January 19, 2018 – the day I would take back control and tell cancer to “suck it”. Today, I’m not sitting at home, crying by myself (I’m not sure if I’ll cry today, guess I’ll find out), several of my girlfriends are with me near snow covered mountains. Today, one year later, I’m going to spend the day going down run after run, after run on the mountain with some of my girls. The girls I sent texts/emails to and said “hey, January 19th is my cancerversary, I’m not letting cancer win, wanna go skiing for the weekend?” The majority of whom were able to make it – the others had circumstances out of their control which wouldn’t allow for them to be able to.
One year can change so many things. One year ago, I had no idea what was going to happen or what the outcome would be. One year ago, a fire was lit inside of me that said “oh hell no, I’m not going down like this.” Ovarian cancer, you may have changed my life, but I refuse to let you take away my life – so today, I choose to “celebrate” the day my life changed…probably for the better in more ways than one.
The next few days I’ll have posts and stories galore about all the fun we had – I’ll introduce you to each person with me, and fill you in on a couple that weren’t able to make it over the course of the next month. What I hope you see by all of this, is that despite probably not really being okay with this whole ovarian cancer diagnosis (because really, I’m still not okay with all of this…not even close), I’m making a choice to make the most out of it. I refuse to let cancer win. As Brittany always tells me when I text her a random, “I need to do this, but I really don’t want to…what do you think??” — B: “you know what I think, I think you do it! Because if you don’t you’re letting cancer win, who wants that?!?”
January 19, 2017 – you taught me I can do hard things, I was made to do them. Jamie, Peggy, Jen and Tasha – Thank you! Carrie, we miss you!!
36 full years and a cancer diagnosis to figure this out – 36 years is far too long, I’m learning from my mistakes.
“The key is not to prioritize what’s on your schedule, but to schedule your priorities”
– Stephen Covey
It’s time to put myself first – not because I’m being selfish, but because I’m worth it. I think that was always my problem, I thought I was being selfish if I put myself first. One of my friends continually reminds me, “it’s no longer about them, it’s about you…” Even after the diagnosis, I was more worried about how to make others “okay” with my newfound reality – ovarian cancer – instead of making sure I was okay with what was actually happening. Maybe it was my defense mode kicking in, so I didn’t think about it.
I was a “yes” person – I’d say “yes” to everything, schedule myself so thin doing things I’m not even sure I wanted to be doing, but I did them. What I’ve found, is that it’s time to make myself a priority and with everything I have on my plate, I have to re-evaluate the manner in which I schedule my time – my priorities now come first. My priorities at this point in time are fairly simple – my time is allocated to what needs to be handled and the things that give me joy – my children and my health are top of the list. By saying “no”, it’s not a negative, it’s merely me saying “I’m sorry, I can’t make that work.” My body only has so much energy to go around, everyone’s does, and I want to make sure I use it in the best way possible for me.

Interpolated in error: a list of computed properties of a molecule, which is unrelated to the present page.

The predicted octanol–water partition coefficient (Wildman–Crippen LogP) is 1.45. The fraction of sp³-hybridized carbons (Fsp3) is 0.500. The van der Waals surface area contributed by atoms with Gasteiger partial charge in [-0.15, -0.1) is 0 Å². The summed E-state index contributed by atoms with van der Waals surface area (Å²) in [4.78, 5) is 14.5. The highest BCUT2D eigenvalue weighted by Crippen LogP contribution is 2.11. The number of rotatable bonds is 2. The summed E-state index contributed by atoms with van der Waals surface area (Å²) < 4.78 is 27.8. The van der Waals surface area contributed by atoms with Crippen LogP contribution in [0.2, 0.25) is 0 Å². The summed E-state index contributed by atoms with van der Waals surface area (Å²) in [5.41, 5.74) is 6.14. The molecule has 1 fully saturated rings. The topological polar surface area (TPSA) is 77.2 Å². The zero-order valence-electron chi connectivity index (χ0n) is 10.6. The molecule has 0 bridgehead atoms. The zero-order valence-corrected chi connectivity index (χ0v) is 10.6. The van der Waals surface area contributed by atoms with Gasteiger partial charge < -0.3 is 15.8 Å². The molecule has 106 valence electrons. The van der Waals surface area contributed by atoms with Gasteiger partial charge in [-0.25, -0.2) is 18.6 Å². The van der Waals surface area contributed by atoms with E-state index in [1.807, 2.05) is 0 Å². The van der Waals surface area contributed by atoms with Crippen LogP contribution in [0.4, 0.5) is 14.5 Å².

“Balance isn’t fitting everything in. It’s starting with what’s important and letting the rest fall as it will”
– Erica Layne
So how do I spend my time, and how do I prioritize the things that are important to you – here’s a little peak:
My health – obviously, this come first and foremost at this point in time. This is not only things related directly to what was my illness (or is, I’m still on the fence about how to say this), but indirectly as well. Making sure my body is in the best possible condition it can be in, is key (it should be for anyone!) – for me, this is spinning, yoga and building/defining key muscle groups. These three things allow for me to be able to enjoy the other things I want to do. Fueling my body with the right nutrients – you’ll see more of the cooking and things starting in February – I’m still a work in progress when it comes to this part, but I’m making changes for the better, replacing the not great things, with foods that actually help to ward off cancer cells. Mental health is key too – this is where my yoga practice comes in, I need this hour to focus only on me and drown out everything else around me.
My children – Olivia and Jaxson have always come first, probably to a point that it could be considered a flaw, because I’ve pushed things aside for myself to focus on them. This is my choice, they’re only young for so long and before I know it they’ll be grown and out of the house. They need me right now – the past 3 years have been a TON of change for all of us – where more things have happened than any person should have to go through, let alone a tiny human. I can guarantee you, if they have something and I’m asked to do something else, 99 times out of 100, I’m going to tell you “I’m sorry, I can’t make that work, but thank you for asking.”